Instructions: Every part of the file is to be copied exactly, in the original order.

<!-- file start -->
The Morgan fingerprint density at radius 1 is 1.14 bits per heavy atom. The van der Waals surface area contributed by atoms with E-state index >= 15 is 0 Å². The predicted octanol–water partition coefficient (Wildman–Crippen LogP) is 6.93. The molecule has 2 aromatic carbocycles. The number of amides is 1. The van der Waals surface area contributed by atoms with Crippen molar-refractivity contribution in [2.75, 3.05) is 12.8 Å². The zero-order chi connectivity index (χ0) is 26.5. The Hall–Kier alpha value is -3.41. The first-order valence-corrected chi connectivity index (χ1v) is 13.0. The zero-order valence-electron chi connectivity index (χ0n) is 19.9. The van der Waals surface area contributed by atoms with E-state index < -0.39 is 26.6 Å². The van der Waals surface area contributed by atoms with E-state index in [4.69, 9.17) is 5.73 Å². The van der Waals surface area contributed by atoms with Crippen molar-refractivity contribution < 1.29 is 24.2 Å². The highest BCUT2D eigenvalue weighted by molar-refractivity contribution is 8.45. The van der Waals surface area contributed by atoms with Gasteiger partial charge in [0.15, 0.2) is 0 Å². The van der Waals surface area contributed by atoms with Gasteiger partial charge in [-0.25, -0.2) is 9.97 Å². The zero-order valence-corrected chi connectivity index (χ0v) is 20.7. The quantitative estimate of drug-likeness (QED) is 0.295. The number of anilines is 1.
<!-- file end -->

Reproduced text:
The Morgan fingerprint density at radius 1 is 1.14 bits per heavy atom. The van der Waals surface area contributed by atoms with E-state index >= 15 is 0 Å². The predicted octanol–water partition coefficient (Wildman–Crippen LogP) is 6.93. The molecule has 2 aromatic carbocycles. The number of amides is 1. The van der Waals surface area contributed by atoms with Crippen molar-refractivity contribution in [2.75, 3.05) is 12.8 Å². The zero-order chi connectivity index (χ0) is 26.5. The Hall–Kier alpha value is -3.41. The first-order valence-corrected chi connectivity index (χ1v) is 13.0. The zero-order valence-electron chi connectivity index (χ0n) is 19.9. The van der Waals surface area contributed by atoms with E-state index < -0.39 is 26.6 Å². The van der Waals surface area contributed by atoms with E-state index in [4.69, 9.17) is 5.73 Å². The van der Waals surface area contributed by atoms with Crippen molar-refractivity contribution < 1.29 is 24.2 Å². The highest BCUT2D eigenvalue weighted by molar-refractivity contribution is 8.45. The van der Waals surface area contributed by atoms with Gasteiger partial charge in [0.15, 0.2) is 0 Å². The van der Waals surface area contributed by atoms with Gasteiger partial charge in [-0.25, -0.2) is 9.97 Å². The zero-order valence-corrected chi connectivity index (χ0v) is 20.7. The quantitative estimate of drug-likeness (QED) is 0.295. The number of anilines is 1.